Decision-makers only focused on the direct impacts of debris flow and on the regional organization of road traffic on the day the event took place. But Steps 5 and 6 in Fig. 3 show that debris were removed from the road about 12 h after the event and it was seven days before the road traffic returned to normal. The interviews suggest that all decision-makers underestimated the functional consequences of the event, such as how long the disturbance would last, the extent of the network affected, and the difficulties encountered in ensuring the best possible continuity of transport despite the disruption of the network. The main concern of official decision-makers was restoration of a section of road traffic as quickly as possible to avoid anyone being isolated.
5 Loss of Territorial Accessibility Assessment
Our analysis was conducted in two steps. In the first step, we evaluated network disruption, and in the second step, we used a model to quantify territorial vulnerability.
5.1 Evaluation of Network Disruption: Territorial Accessibility Indicators
We used simple accessibility indicators as input variables to assess travel possibilities. This is standard procedure before more complex accessibility models are used (Morris et al. 1979). In the present case, the indicators were travel time, distance, and cost including fuel and road tolls of the different alternative routes. Accessibility indicators were used to evaluate the ease of connecting to the transport system in the case of a change in the spatial organization of the network. This approach involves defining the exact start location and the exact destination of the journey.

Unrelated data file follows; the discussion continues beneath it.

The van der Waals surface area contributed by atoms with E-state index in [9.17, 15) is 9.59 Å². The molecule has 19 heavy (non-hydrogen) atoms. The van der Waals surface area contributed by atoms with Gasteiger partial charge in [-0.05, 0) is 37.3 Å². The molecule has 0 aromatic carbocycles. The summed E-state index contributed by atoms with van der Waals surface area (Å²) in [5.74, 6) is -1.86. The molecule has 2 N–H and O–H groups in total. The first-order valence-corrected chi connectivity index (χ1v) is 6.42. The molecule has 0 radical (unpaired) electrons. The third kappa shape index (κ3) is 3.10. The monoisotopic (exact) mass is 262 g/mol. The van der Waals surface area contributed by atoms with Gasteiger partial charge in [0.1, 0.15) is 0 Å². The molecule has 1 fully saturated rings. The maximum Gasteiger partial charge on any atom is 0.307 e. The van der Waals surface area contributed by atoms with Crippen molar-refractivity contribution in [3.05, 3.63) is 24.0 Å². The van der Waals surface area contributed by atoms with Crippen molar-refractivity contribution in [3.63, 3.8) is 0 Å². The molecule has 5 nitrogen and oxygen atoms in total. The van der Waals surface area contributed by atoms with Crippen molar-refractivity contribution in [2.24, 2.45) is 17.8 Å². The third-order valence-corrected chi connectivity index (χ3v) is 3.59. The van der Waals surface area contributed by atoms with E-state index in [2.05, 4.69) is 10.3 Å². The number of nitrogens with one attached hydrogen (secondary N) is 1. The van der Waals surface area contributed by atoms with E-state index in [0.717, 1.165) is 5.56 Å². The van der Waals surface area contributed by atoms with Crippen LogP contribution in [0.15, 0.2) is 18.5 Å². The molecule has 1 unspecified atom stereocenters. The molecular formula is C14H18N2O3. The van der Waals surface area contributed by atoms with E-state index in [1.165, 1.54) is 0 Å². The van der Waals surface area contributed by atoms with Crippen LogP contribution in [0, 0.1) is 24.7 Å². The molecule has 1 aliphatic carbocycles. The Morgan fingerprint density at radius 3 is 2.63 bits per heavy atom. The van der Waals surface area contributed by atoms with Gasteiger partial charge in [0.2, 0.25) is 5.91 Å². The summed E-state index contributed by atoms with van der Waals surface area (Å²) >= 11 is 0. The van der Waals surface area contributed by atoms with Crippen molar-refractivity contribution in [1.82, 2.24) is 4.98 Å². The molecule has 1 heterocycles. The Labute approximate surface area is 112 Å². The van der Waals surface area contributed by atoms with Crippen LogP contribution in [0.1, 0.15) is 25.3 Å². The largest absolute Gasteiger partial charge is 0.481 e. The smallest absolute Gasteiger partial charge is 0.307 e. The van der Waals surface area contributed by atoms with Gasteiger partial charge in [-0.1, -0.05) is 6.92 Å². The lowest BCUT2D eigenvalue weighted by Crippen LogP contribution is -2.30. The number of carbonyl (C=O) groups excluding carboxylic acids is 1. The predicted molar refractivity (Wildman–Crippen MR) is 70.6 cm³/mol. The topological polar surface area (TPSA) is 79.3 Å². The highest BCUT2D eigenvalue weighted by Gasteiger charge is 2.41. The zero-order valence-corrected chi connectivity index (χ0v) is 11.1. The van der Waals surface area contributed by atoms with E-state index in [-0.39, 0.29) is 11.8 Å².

5.2 Network Modeling
We used an accessibility model to quantify the loss of territorial accessibility in terms of difference in travel time using the damaged network. For the present study, we used the RouteFinder model based on Dijkstra’s algorithm (1959) to estimate accessibility from a starting point in a network to an endpoint. The network is represented by a graph, symbolized by arcs for road segments and nodes denoting intersections. RouteFinder operates directly in a GIS environment with attribute data and was configured only for light vehicles. A calculation of difference in travel time between normal and road damage situations (due to longer travel distance only) is made automatically with RouteFinder.
Travel speed classes as a function of the degree of importance of the road
Administrative classes of roads (BDTOPO)
Attribute value (BDTOPO)
Averaged speed (km h−1)
Travel speed class
Links major cities
Highways, express national roads
Links high-priority traffic between major cities
Provides an alternative to highways with tolls
Allows traffic to bypass cities
Serves localities and major tourist areas
Crosses obstacles (bridges, mountain passes, etc.).
Provides local links in rural areas
Structures traffic in urban areas
5.3 Definition of the Scenarios
The Grenoble-Briançon itinerary was chosen as the reference road axis (Fig. 1). This itinerary corresponds to a regional road connecting two strategic urban nodes in the alpine region. Next, we identified all possible detour routes that could be used in the case of traffic disruption in the Guisane valley. All these routes were taken into account in the model, including the borderland area with Italy.
Two types of scenarios were compared to assess territorial accessibility: (1) a normal situation with no disruption of the road network; and (2) the situation in the aftermath of the Rif Blanc debris flow event. The route from Grenoble to Briançon was chosen for both scenarios.